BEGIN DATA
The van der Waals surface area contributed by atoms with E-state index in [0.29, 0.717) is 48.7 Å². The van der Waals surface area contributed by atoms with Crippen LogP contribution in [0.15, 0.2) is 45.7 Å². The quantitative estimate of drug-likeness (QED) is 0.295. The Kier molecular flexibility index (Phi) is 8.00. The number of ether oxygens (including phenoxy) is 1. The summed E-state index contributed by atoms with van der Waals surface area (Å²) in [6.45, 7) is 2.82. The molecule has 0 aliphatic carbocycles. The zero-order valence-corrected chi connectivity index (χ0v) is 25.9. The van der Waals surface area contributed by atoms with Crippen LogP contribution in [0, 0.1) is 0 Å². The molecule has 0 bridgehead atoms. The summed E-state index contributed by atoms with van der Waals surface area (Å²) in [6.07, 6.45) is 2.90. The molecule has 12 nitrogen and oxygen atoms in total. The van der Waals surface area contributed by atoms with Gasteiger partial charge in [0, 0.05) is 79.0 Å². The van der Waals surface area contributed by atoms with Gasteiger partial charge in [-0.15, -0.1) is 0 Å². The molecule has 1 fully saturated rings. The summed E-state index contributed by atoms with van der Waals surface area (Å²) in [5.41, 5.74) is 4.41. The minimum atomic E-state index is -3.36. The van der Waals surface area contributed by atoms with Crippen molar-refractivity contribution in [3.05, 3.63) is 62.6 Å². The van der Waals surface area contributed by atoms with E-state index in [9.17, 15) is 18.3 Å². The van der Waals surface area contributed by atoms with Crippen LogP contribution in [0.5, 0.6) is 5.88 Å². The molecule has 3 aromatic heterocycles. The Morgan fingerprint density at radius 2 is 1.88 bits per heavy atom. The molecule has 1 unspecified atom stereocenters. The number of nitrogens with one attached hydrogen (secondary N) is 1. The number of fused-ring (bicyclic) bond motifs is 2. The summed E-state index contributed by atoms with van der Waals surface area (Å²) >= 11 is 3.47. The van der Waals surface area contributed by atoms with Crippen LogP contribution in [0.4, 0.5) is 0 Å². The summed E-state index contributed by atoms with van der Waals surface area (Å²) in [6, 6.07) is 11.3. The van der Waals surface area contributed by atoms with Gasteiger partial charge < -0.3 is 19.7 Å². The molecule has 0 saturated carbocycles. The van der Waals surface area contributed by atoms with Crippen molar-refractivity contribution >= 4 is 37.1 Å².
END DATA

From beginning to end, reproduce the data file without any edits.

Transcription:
The van der Waals surface area contributed by atoms with E-state index in [0.29, 0.717) is 48.7 Å². The van der Waals surface area contributed by atoms with Crippen LogP contribution in [0.15, 0.2) is 45.7 Å². The quantitative estimate of drug-likeness (QED) is 0.295. The Kier molecular flexibility index (Phi) is 8.00. The number of ether oxygens (including phenoxy) is 1. The summed E-state index contributed by atoms with van der Waals surface area (Å²) in [6.45, 7) is 2.82. The molecule has 0 aliphatic carbocycles. The zero-order valence-corrected chi connectivity index (χ0v) is 25.9. The van der Waals surface area contributed by atoms with Crippen LogP contribution in [0, 0.1) is 0 Å². The molecule has 0 bridgehead atoms. The summed E-state index contributed by atoms with van der Waals surface area (Å²) in [6.07, 6.45) is 2.90. The molecule has 12 nitrogen and oxygen atoms in total. The van der Waals surface area contributed by atoms with Gasteiger partial charge in [0, 0.05) is 79.0 Å². The van der Waals surface area contributed by atoms with Gasteiger partial charge in [-0.15, -0.1) is 0 Å². The molecule has 1 fully saturated rings. The summed E-state index contributed by atoms with van der Waals surface area (Å²) in [5.41, 5.74) is 4.41. The minimum atomic E-state index is -3.36. The van der Waals surface area contributed by atoms with Crippen molar-refractivity contribution in [3.05, 3.63) is 62.6 Å². The van der Waals surface area contributed by atoms with E-state index in [9.17, 15) is 18.3 Å². The van der Waals surface area contributed by atoms with Crippen LogP contribution in [0.5, 0.6) is 5.88 Å². The molecule has 3 aromatic heterocycles. The Morgan fingerprint density at radius 2 is 1.88 bits per heavy atom. The molecule has 1 unspecified atom stereocenters. The number of nitrogens with one attached hydrogen (secondary N) is 1. The number of fused-ring (bicyclic) bond motifs is 2. The summed E-state index contributed by atoms with van der Waals surface area (Å²) >= 11 is 3.47. The van der Waals surface area contributed by atoms with Crippen LogP contribution in [0.4, 0.5) is 0 Å². The summed E-state index contributed by atoms with van der Waals surface area (Å²) in [6, 6.07) is 11.3. The van der Waals surface area contributed by atoms with Gasteiger partial charge < -0.3 is 19.7 Å². The molecule has 0 saturated carbocycles. The van der Waals surface area contributed by atoms with Crippen molar-refractivity contribution >= 4 is 37.1 Å².